We have implemented the above techniques in the SRI International
mobile robot Flakey. Flakey is a custom-built research robot, with a
height of 1 meter and a diameter of 600 mm, driven by two independent
wheels. Sensors include a ring of 12 sonars, bumpers, wheel encoders,
plus other equipment not used in the experiments reported here.
On-board computation include a 2-processor Sparc 10. The control
software is distributed over several processes that operate in
parallel with a basic cycle time of 100 msecs. The fuzzy controller
uses up about 2 msecs with one behavior active, and about 10 msecs
with 8 behaviors (on the average, 2 or 3 behaviors are simultaneously
active during a typical navigation task). Although Flakey can run all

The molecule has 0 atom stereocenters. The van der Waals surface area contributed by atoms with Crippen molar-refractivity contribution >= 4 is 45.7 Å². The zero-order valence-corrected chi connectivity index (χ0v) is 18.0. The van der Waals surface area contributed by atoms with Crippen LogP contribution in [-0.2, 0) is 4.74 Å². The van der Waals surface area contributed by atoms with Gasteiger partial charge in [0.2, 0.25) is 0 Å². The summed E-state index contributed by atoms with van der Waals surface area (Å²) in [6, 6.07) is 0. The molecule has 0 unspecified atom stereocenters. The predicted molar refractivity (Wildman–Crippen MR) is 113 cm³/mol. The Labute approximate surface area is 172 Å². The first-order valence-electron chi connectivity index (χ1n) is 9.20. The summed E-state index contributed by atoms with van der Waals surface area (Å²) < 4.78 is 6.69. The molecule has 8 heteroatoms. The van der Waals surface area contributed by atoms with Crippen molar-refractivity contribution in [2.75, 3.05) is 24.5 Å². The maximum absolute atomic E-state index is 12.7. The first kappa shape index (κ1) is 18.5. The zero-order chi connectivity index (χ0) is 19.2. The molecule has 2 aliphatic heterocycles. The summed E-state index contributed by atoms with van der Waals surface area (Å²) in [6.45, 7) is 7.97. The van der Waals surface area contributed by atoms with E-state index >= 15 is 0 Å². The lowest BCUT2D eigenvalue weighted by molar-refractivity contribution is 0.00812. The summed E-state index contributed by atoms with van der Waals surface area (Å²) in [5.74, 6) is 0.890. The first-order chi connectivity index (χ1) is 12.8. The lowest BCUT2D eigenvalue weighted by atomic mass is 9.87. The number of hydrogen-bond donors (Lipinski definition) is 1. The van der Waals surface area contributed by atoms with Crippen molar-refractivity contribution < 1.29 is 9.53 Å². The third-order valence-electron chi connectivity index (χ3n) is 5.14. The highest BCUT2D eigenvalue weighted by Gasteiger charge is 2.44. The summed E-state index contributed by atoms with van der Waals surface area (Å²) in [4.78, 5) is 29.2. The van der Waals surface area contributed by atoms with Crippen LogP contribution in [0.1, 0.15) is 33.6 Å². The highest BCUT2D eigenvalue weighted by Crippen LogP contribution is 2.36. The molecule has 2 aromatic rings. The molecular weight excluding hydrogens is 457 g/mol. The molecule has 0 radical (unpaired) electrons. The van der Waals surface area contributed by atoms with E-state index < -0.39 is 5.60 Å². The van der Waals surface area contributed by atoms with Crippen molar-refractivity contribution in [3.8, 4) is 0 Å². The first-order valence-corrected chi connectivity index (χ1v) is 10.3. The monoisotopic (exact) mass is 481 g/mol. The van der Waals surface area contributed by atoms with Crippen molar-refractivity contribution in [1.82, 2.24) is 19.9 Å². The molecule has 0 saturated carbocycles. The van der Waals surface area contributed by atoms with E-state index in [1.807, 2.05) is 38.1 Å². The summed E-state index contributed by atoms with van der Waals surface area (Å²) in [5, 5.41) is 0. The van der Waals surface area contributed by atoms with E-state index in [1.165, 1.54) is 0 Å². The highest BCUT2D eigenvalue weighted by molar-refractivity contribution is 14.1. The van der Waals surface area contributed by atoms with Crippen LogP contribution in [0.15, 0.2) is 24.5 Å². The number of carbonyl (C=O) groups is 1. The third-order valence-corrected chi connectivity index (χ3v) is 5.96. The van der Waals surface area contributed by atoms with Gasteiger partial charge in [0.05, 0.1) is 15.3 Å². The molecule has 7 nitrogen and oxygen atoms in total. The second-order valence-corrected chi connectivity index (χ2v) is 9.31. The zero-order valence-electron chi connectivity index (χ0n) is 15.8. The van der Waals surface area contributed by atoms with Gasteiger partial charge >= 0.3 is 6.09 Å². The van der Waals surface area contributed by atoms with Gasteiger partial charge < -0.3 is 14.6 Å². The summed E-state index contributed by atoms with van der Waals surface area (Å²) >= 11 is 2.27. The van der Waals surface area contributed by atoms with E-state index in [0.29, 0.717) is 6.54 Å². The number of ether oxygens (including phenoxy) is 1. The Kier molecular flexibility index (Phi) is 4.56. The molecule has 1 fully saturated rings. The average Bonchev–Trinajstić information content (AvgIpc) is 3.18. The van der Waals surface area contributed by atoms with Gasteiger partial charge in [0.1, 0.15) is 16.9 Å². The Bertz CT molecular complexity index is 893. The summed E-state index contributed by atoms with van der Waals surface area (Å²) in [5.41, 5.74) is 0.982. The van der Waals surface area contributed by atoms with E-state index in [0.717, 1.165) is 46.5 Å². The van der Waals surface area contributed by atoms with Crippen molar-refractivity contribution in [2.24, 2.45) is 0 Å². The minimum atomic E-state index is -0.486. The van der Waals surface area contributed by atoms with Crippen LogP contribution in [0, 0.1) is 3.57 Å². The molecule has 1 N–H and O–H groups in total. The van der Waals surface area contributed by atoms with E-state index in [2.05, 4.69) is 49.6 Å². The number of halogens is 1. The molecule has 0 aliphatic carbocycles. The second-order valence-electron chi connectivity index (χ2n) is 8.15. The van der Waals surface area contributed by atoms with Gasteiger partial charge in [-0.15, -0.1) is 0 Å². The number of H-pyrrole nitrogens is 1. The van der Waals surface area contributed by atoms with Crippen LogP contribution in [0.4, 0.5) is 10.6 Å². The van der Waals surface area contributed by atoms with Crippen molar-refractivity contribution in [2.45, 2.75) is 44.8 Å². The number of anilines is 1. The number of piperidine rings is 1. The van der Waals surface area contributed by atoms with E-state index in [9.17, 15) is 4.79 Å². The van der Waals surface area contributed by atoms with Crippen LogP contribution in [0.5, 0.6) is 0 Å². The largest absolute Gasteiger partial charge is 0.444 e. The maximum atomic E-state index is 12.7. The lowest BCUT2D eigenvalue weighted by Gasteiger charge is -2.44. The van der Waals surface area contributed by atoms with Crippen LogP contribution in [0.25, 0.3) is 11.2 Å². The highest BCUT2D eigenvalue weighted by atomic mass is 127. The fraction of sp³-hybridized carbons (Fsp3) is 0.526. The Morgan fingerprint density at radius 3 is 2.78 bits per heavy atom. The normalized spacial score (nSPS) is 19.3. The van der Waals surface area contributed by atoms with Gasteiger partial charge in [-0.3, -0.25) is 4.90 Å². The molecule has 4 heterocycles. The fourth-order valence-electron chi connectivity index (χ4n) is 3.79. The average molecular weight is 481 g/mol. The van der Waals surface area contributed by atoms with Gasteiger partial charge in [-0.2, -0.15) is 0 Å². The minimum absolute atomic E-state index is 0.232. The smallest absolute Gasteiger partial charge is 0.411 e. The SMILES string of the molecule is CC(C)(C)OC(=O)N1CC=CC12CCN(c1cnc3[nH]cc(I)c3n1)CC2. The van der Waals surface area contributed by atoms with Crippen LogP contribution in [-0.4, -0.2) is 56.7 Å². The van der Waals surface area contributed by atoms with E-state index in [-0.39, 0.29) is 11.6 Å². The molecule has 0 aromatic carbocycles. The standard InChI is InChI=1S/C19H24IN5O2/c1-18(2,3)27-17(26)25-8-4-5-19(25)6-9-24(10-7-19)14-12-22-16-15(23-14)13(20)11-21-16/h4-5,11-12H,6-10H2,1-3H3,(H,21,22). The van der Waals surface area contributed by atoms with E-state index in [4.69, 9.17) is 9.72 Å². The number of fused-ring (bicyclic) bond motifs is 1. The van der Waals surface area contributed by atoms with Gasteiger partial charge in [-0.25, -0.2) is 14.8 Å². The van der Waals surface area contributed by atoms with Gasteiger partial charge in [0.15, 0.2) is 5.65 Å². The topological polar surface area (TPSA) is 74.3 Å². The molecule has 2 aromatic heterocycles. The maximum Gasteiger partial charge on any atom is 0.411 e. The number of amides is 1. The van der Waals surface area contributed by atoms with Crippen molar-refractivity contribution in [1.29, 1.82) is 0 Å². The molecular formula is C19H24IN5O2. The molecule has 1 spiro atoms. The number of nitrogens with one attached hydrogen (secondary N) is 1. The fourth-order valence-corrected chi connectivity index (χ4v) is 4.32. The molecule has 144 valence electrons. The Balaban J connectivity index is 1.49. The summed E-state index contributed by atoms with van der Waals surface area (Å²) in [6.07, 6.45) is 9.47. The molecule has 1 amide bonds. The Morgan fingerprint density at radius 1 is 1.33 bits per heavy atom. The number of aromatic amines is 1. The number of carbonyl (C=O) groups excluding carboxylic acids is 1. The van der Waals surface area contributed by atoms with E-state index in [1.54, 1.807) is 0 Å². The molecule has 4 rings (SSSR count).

the control software on-board, we usually run it remotely via a
radio-link for programming convenience. As Flakey is mainly a
research testbed, all the code is written from scratch in Lisp (with
parts in C) putting a strong emphasis on code modularity.
We have written fuzzy rules for about a dozen behaviors for Flakey
(Saffiotti et al 1993b). Each behavior typically comprises four to
ten rules and two to six fuzzy predicates. Fuzzy predicates are coded
by piecewise linear membership functions, built by combining ramp
functions of the variables in the LPS. Fuzzy outputs and fuzzy
locations are coded by triangular fuzzy sets. These choices proved to
be a reasonable tradeoff between expressiveness and computational
tractability. Writing the control rules was based on the designer's
``good intuition'' of the intended behavior; tuning and debugging was
done by trials and errors. Most behaviors performed well after few
debugging cycles; however, behaviors which heavily rely on perception,
like obstacle avoidance, required extensive debugging and fine tuning.
The membership functions used for the fuzzy localizers only needed few
adjustments to produce satisfactory results.